One thing to consider since security seems to be a priority here: if you go with a window in an exterior door think about getting a keyed deadbolt instead of a latched one.  If someone did break through the window and got their hand inside they couldn't turn the deadbolt.  Of course if the window is big enough to climb through it's a moot point. 

 

so every time you open the door you have to put a key in, even on the inside? 

I was a little concerned about big window on these being security but my contractor said up here most people dont lock things up anyways so wouldn't even bother worrying about that (were out on a couple acres, houses very spread out)
 

however my research does show a lot of people prefer open out in shops for security reasons as you can not kick the door in. just have to upgrade to security hinges 

 

 

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Just now, treesner said:

so every time you open the door you have to put a key in, even on the inside? 

I was a little concerned about big window on these being security but my contractor said up here most people dont lock things up anyways so wouldn't even bother worrying about that (were out on a couple acres, houses very spread out)
 

however my research does show a lot of people prefer open out in shops for security reasons as you can not kick the door in. just have to upgrade to security hinges 

 

 

"Not kicking it in" depends a lot on the construction of the door, regardless of how it opens.  IF security is a concern, you might also consider having no external knob / handle, and use a cross-bar (essentially a giant dead-bolt) to lock it from the inside. Still need tamper-resistant hinges, though.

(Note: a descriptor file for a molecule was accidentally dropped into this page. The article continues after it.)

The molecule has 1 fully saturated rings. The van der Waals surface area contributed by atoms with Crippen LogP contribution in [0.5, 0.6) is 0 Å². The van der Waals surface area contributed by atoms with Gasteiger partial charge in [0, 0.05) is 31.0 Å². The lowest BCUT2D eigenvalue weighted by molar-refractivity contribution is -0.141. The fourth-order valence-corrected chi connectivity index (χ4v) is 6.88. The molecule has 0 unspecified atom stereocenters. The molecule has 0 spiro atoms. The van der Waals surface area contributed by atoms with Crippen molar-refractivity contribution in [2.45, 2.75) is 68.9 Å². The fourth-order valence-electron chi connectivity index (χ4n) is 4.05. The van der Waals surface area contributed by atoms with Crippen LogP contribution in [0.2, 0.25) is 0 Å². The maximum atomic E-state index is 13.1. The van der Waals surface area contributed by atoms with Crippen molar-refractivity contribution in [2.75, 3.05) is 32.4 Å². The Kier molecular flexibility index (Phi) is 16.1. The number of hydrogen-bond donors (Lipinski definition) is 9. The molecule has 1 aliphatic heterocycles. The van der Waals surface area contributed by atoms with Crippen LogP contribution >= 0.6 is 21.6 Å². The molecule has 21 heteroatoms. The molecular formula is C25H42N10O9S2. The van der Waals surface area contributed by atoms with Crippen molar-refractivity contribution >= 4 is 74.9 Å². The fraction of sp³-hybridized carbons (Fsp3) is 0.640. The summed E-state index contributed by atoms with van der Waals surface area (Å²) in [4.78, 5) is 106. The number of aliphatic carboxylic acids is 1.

All this discussion makes me realize ONE advantage of my 'tiny shop' and it's single door. To take most of my more valuable gear will require a thief to disassemble it to pass the door. Pretty good deterrent, since thieves are generally too lazy to work that much in the first place.:lol:

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3 hours ago, treesner said:

so every time you open the door you have to put a key in, even on the inside? 

I was a little concerned about big window on these being security but my contractor said up here most people dont lock things up anyways so wouldn't even bother worrying about that (were out on a couple acres, houses very spread out)
 

however my research does show a lot of people prefer open out in shops for security reasons as you can not kick the door in. just have to upgrade to security hinges 

 

 

The keyed deadbolt is on the inside only.  Just leave it unlocked until you're ready to leave.  This door can't be your main access.  If this door is the only one to the shop then this won't work.  There's no deadbolt access from the outside.

These types of doors with large windows in them are really for deck or patio access which is why this keyed deadbolt option is available.  

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1 hour ago, Tpt life said:

...not builders or thieves. 

Agree about the builders, but thieves don't steal tools to WORK with, they steal them to sell. If you can slow them down a bit, they'll generally pass buy in favor of lower-hanging fruit.

I mean, what's the point of theft, if you have WORK at it? :D